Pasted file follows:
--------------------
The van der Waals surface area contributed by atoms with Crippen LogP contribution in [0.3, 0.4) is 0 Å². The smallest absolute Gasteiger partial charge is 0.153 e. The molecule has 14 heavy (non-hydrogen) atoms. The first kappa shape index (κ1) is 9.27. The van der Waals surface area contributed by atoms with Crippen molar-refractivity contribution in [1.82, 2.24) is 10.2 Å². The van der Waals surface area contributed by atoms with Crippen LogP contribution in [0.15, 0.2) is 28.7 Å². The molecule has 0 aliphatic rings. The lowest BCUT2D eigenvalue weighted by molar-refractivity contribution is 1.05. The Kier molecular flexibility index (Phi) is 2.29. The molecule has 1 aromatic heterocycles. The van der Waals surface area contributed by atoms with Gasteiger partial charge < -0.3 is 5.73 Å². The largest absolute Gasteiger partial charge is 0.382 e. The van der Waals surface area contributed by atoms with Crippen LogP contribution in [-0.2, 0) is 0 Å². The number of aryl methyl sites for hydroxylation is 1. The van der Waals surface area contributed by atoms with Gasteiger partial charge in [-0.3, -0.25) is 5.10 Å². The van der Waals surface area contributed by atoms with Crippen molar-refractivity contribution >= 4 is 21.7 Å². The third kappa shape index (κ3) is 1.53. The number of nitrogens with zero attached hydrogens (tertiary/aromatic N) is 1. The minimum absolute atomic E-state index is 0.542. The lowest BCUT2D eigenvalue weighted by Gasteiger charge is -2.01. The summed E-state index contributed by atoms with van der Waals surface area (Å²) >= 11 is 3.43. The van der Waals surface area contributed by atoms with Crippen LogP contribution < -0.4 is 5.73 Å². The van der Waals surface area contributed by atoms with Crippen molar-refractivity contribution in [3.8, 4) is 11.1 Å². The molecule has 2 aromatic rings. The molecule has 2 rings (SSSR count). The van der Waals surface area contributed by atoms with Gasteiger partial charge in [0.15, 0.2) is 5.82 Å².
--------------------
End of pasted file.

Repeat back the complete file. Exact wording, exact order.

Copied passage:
The van der Waals surface area contributed by atoms with Crippen LogP contribution in [0.3, 0.4) is 0 Å². The smallest absolute Gasteiger partial charge is 0.153 e. The molecule has 14 heavy (non-hydrogen) atoms. The first kappa shape index (κ1) is 9.27. The van der Waals surface area contributed by atoms with Crippen molar-refractivity contribution in [1.82, 2.24) is 10.2 Å². The van der Waals surface area contributed by atoms with Crippen LogP contribution in [0.15, 0.2) is 28.7 Å². The molecule has 0 aliphatic rings. The lowest BCUT2D eigenvalue weighted by molar-refractivity contribution is 1.05. The Kier molecular flexibility index (Phi) is 2.29. The molecule has 1 aromatic heterocycles. The van der Waals surface area contributed by atoms with Gasteiger partial charge < -0.3 is 5.73 Å². The largest absolute Gasteiger partial charge is 0.382 e. The van der Waals surface area contributed by atoms with Crippen LogP contribution in [-0.2, 0) is 0 Å². The number of aryl methyl sites for hydroxylation is 1. The van der Waals surface area contributed by atoms with Gasteiger partial charge in [-0.3, -0.25) is 5.10 Å². The van der Waals surface area contributed by atoms with Crippen molar-refractivity contribution >= 4 is 21.7 Å². The third kappa shape index (κ3) is 1.53. The number of nitrogens with zero attached hydrogens (tertiary/aromatic N) is 1. The minimum absolute atomic E-state index is 0.542. The lowest BCUT2D eigenvalue weighted by Gasteiger charge is -2.01. The summed E-state index contributed by atoms with van der Waals surface area (Å²) >= 11 is 3.43. The van der Waals surface area contributed by atoms with Crippen LogP contribution < -0.4 is 5.73 Å². The van der Waals surface area contributed by atoms with Crippen molar-refractivity contribution in [3.8, 4) is 11.1 Å². The molecule has 2 aromatic rings. The molecule has 2 rings (SSSR count). The van der Waals surface area contributed by atoms with Gasteiger partial charge in [0.15, 0.2) is 5.82 Å².